Google seeks FDA approval for Fitbit's passive heart rate monitoring tech

Google says its algorithm accurately spots undiagnosed AFib 98% of the time.

FitBit Charge 5 (Engadget)

Following a large-scale virtual health study, Google has submitted Fitbit's passive heart rate monitoring algorithm for review by the US Food and Drug Administration.

The study, which went live in May 2020, was open to all US Fitbit users over the age of 22, and it was designed to test how accurately the device could detect atrial fibrillation, or irregular heart rhythm. The system uses photoplethysmography to passively track the blood flow in a user's wrist and determine if there are any concerning irregularities. Google said its algorithm correctly identified undiagnosed AFib 98 percent of the time in this study, and the company presented its results to the American Heart Association at its most recent meeting.

Fitbit's Sense Smartwatch was approved by the FDA in 2020 for its ability to assess AFib using built-in electrocardiogram technology. This method requires active input from the user, while the PPG system heading to the FDA today runs in the background.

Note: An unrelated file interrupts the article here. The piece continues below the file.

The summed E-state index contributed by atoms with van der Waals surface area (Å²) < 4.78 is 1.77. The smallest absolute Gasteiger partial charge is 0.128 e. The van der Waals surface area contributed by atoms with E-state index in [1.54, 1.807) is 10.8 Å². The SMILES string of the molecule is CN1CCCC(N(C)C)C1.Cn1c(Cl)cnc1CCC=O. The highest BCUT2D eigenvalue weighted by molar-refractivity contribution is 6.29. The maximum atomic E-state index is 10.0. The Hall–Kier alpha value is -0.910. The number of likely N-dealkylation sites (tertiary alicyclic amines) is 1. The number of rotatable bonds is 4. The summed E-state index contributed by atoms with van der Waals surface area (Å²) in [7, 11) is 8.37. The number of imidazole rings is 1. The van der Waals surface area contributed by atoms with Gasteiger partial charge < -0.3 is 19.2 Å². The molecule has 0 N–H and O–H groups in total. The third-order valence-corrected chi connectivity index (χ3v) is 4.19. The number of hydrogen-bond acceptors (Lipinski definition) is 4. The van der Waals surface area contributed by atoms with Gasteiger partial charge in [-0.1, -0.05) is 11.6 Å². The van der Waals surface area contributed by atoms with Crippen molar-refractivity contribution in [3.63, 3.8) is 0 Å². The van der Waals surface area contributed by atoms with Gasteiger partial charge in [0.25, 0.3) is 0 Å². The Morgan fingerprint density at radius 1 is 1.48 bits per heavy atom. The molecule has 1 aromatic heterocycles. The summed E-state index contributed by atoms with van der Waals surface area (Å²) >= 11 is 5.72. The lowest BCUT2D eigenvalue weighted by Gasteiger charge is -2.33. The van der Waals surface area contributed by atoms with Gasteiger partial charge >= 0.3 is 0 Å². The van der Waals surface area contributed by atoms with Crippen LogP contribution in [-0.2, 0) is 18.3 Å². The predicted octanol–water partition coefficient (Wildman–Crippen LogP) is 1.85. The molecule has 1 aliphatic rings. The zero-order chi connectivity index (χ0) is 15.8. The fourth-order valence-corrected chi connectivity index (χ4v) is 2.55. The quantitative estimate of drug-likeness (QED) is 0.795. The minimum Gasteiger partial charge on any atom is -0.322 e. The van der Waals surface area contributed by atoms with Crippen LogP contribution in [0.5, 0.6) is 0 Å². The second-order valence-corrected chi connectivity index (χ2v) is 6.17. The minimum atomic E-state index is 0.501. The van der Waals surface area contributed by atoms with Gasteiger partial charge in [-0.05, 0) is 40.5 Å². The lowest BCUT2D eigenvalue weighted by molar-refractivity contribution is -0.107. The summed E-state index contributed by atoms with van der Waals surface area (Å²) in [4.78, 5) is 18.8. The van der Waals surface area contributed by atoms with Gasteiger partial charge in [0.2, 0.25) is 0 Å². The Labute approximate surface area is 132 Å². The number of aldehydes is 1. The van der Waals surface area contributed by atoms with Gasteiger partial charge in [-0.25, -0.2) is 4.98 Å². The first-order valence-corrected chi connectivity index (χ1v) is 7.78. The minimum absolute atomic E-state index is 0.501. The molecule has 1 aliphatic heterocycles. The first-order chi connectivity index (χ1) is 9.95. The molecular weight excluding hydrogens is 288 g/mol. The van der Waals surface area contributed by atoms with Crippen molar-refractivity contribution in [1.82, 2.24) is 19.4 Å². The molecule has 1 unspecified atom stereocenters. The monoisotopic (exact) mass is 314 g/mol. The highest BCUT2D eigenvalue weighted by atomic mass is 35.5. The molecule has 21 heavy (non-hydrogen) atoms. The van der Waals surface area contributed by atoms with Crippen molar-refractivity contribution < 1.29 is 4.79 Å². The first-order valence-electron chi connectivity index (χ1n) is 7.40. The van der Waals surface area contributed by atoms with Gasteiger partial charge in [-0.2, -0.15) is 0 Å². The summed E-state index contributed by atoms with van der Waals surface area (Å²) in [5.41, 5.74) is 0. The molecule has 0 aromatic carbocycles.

In addition to the Fitbit FDA news, Google is rolling out a few other healthcare-related tools. Google Search in the US will soon show available appointment slots with local doctors and clinics when looking for care, with an emphasis on the CVS MinuteClinic.

"While we’re still in the early stages of rolling this feature out, we’re working with partners, including MinuteClinic at CVS and other scheduling solution providers," Google chief health officer Dr. Karen DeSalvo said. "We hope to expand features, functionality and our network of partners so we can make it easier for people to get the care they need."

Google is also rolling out "health source information panels" and "health content shelves" on YouTube videos in Japan, Brazil and India this week, in an effort to highlight credible information from legitimate sources.